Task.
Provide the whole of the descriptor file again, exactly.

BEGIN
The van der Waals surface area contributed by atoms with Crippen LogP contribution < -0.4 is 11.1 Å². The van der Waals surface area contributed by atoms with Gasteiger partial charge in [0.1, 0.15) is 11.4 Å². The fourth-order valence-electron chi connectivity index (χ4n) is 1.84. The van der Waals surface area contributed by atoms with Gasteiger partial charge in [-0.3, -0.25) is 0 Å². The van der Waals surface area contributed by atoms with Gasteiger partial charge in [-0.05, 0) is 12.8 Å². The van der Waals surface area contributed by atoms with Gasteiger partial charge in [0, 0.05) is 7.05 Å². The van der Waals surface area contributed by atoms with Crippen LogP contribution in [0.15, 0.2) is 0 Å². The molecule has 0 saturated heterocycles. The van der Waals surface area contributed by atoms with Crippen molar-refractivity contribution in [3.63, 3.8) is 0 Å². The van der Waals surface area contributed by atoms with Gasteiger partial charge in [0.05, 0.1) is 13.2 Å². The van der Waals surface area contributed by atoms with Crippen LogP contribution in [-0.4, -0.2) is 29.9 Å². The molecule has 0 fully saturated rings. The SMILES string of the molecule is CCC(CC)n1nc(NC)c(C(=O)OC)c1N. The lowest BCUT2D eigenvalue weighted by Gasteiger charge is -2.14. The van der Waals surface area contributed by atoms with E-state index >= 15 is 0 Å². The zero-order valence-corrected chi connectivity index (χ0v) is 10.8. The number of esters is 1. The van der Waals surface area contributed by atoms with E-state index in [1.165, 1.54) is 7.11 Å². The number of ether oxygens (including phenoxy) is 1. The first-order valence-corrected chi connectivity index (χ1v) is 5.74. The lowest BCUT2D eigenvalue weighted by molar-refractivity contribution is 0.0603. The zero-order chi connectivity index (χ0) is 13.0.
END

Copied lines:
The van der Waals surface area contributed by atoms with Crippen LogP contribution < -0.4 is 11.1 Å². The van der Waals surface area contributed by atoms with Gasteiger partial charge in [0.1, 0.15) is 11.4 Å². The fourth-order valence-electron chi connectivity index (χ4n) is 1.84. The van der Waals surface area contributed by atoms with Gasteiger partial charge in [-0.3, -0.25) is 0 Å². The van der Waals surface area contributed by atoms with Gasteiger partial charge in [-0.05, 0) is 12.8 Å². The van der Waals surface area contributed by atoms with Gasteiger partial charge in [0, 0.05) is 7.05 Å². The van der Waals surface area contributed by atoms with Crippen LogP contribution in [0.15, 0.2) is 0 Å². The molecule has 0 saturated heterocycles. The van der Waals surface area contributed by atoms with Crippen molar-refractivity contribution in [3.63, 3.8) is 0 Å². The van der Waals surface area contributed by atoms with Gasteiger partial charge in [0.05, 0.1) is 13.2 Å². The van der Waals surface area contributed by atoms with Crippen LogP contribution in [-0.4, -0.2) is 29.9 Å². The molecule has 0 fully saturated rings. The SMILES string of the molecule is CCC(CC)n1nc(NC)c(C(=O)OC)c1N. The lowest BCUT2D eigenvalue weighted by Gasteiger charge is -2.14. The van der Waals surface area contributed by atoms with E-state index >= 15 is 0 Å². The zero-order valence-corrected chi connectivity index (χ0v) is 10.8. The number of esters is 1. The van der Waals surface area contributed by atoms with E-state index in [1.165, 1.54) is 7.11 Å². The number of ether oxygens (including phenoxy) is 1. The first-order valence-corrected chi connectivity index (χ1v) is 5.74. The lowest BCUT2D eigenvalue weighted by molar-refractivity contribution is 0.0603. The zero-order chi connectivity index (χ0) is 13.0.